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Based on Miss Emily's actions throughout the story, a psychological analysis would conclude, among other things, that Miss Emily was psychologically detached from the present and that repression of normal human aspirations led to Miss Emily's murderous and abnormal behavior.
When the town aldermen visit Miss Emily in order to get her to pay her taxes, for example, Miss Emily insists
See Colonel Sartoris. I have no taxes in Jefferson. . . . See Colonel Sartoris (Colonel Sartoris had been dead almost ten years.)
Miss Emily, in part because she lived as a recluse in her home with no contact with the outside world--her servant, Tobe, took care of tasks that required leaving the home--lived in a world in which time had stopped at some point in the past. While the world moved on outside her house and outside Emily's consciousness, she remained in what can only be described as a timeless world where past and present intermingled.
In another episode, after Miss Emily's father has died, the townspeople call on her to express their condolences, and this is her reaction:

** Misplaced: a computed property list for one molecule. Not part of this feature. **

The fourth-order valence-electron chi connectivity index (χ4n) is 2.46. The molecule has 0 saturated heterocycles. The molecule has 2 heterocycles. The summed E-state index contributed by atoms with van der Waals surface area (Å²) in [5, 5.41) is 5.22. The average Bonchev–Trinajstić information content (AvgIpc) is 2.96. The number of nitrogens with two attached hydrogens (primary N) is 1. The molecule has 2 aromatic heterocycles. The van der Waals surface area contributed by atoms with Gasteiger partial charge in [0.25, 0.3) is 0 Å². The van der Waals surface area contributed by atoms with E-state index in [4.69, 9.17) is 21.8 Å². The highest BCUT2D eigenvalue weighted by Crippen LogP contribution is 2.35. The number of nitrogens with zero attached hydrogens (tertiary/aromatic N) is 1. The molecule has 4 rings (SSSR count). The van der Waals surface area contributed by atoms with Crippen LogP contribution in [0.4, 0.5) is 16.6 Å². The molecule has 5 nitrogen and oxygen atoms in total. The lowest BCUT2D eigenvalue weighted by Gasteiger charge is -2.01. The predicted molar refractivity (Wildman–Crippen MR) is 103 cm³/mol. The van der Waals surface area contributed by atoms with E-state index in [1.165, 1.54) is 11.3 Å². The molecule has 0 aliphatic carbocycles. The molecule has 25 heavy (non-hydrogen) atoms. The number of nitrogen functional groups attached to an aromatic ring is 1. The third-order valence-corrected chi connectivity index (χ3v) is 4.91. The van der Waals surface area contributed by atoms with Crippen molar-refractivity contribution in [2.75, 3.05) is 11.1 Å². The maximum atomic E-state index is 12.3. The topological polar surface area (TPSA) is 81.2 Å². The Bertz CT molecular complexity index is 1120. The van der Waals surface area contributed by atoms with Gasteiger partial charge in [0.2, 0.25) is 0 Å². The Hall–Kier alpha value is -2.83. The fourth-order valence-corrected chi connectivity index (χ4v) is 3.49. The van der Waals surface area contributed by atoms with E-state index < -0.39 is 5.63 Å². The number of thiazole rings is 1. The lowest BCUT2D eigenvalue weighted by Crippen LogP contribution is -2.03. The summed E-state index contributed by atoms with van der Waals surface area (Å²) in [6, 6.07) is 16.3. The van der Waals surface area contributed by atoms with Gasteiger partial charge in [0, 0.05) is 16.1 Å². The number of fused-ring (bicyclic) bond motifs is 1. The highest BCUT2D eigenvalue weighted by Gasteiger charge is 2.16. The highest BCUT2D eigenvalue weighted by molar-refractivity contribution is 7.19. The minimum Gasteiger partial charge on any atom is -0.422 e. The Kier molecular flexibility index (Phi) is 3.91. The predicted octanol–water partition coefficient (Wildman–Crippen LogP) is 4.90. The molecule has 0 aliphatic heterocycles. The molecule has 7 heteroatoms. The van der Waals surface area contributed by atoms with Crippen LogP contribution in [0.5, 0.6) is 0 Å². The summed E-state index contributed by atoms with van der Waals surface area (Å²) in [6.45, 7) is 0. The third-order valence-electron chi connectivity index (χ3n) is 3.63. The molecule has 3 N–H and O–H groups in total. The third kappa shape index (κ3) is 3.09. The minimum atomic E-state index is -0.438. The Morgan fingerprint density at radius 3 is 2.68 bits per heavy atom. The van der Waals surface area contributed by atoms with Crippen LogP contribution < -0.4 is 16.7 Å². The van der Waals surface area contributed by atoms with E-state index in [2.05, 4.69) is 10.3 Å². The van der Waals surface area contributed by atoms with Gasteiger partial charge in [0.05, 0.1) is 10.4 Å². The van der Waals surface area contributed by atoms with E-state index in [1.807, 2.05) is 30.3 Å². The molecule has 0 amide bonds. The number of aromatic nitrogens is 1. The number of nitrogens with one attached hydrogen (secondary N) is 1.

Miss Emily met them at the door dressed as usual and with no trace of grief on her face. She told them that her father was not dead. She did that for three days. . . .
Miss Emily continued to deny her father's death until the town was ready to use force, and the she finally relented and allowed his burial. Again, this is a sign of someone detached from reality even when faced with a concrete reminder of that reality (her father's death).
The last and most important episode depicting Miss Emily's abnormal psychological state is her murder of Homer Barron and then keeping his decomposing body beside her as she slept. Faulkner himself describes this as the result of a woman's normal aspirations for a husband, a home, a family being crushed by a repressive father (he rejected all of her suitors). Faulkner believed, and we see this play out in the story, that those crushed aspirations are going to come out in some fashion, often in a way that's surprising and horrible.
Miss Emily undoubtedly suffered from repression at a crucial point in her life, and she withdrew, mentally and physically, from the world and the present. She created within her house a timeless world in which death and life became one continuum that ended only in her own death.
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